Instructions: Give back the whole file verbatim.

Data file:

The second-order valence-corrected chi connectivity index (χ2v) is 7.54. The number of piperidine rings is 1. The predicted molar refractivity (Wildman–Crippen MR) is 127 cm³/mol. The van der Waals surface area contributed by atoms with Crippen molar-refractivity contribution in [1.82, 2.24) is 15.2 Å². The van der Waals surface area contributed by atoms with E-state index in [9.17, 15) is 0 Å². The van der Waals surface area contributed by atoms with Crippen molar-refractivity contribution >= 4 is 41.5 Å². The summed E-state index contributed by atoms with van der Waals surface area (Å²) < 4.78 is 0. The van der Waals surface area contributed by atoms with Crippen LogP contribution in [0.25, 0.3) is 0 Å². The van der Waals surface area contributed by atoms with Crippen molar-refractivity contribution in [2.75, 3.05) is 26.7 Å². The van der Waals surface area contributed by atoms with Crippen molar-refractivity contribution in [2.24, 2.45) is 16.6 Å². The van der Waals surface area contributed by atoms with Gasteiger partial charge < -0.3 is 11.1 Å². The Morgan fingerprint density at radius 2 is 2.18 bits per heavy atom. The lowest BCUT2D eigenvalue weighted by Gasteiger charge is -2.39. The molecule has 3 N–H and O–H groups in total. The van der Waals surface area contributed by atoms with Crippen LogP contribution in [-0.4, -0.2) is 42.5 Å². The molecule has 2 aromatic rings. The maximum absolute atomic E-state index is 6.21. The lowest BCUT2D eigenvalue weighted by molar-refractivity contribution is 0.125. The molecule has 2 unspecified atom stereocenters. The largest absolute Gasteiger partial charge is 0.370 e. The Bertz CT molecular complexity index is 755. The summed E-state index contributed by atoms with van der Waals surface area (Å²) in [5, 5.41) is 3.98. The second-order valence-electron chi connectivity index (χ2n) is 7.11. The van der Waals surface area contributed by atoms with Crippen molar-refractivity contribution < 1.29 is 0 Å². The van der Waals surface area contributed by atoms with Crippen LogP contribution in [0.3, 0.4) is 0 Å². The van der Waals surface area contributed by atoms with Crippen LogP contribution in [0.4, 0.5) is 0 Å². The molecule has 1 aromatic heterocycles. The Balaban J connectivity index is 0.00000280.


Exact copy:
The second-order valence-corrected chi connectivity index (χ2v) is 7.54. The number of piperidine rings is 1. The predicted molar refractivity (Wildman–Crippen MR) is 127 cm³/mol. The van der Waals surface area contributed by atoms with Crippen molar-refractivity contribution in [1.82, 2.24) is 15.2 Å². The van der Waals surface area contributed by atoms with E-state index in [9.17, 15) is 0 Å². The van der Waals surface area contributed by atoms with Crippen molar-refractivity contribution >= 4 is 41.5 Å². The summed E-state index contributed by atoms with van der Waals surface area (Å²) < 4.78 is 0. The van der Waals surface area contributed by atoms with Crippen LogP contribution in [0.25, 0.3) is 0 Å². The van der Waals surface area contributed by atoms with Crippen molar-refractivity contribution in [2.75, 3.05) is 26.7 Å². The van der Waals surface area contributed by atoms with Crippen molar-refractivity contribution in [2.24, 2.45) is 16.6 Å². The van der Waals surface area contributed by atoms with Gasteiger partial charge < -0.3 is 11.1 Å². The Morgan fingerprint density at radius 2 is 2.18 bits per heavy atom. The lowest BCUT2D eigenvalue weighted by Gasteiger charge is -2.39. The molecule has 3 N–H and O–H groups in total. The van der Waals surface area contributed by atoms with Crippen LogP contribution in [-0.4, -0.2) is 42.5 Å². The molecule has 2 aromatic rings. The maximum absolute atomic E-state index is 6.21. The lowest BCUT2D eigenvalue weighted by molar-refractivity contribution is 0.125. The molecule has 2 unspecified atom stereocenters. The largest absolute Gasteiger partial charge is 0.370 e. The Bertz CT molecular complexity index is 755. The summed E-state index contributed by atoms with van der Waals surface area (Å²) in [5, 5.41) is 3.98. The second-order valence-electron chi connectivity index (χ2n) is 7.11. The van der Waals surface area contributed by atoms with Crippen molar-refractivity contribution < 1.29 is 0 Å². The van der Waals surface area contributed by atoms with Crippen LogP contribution in [0.3, 0.4) is 0 Å². The van der Waals surface area contributed by atoms with Crippen LogP contribution in [0.4, 0.5) is 0 Å². The molecule has 1 aromatic heterocycles. The Balaban J connectivity index is 0.00000280.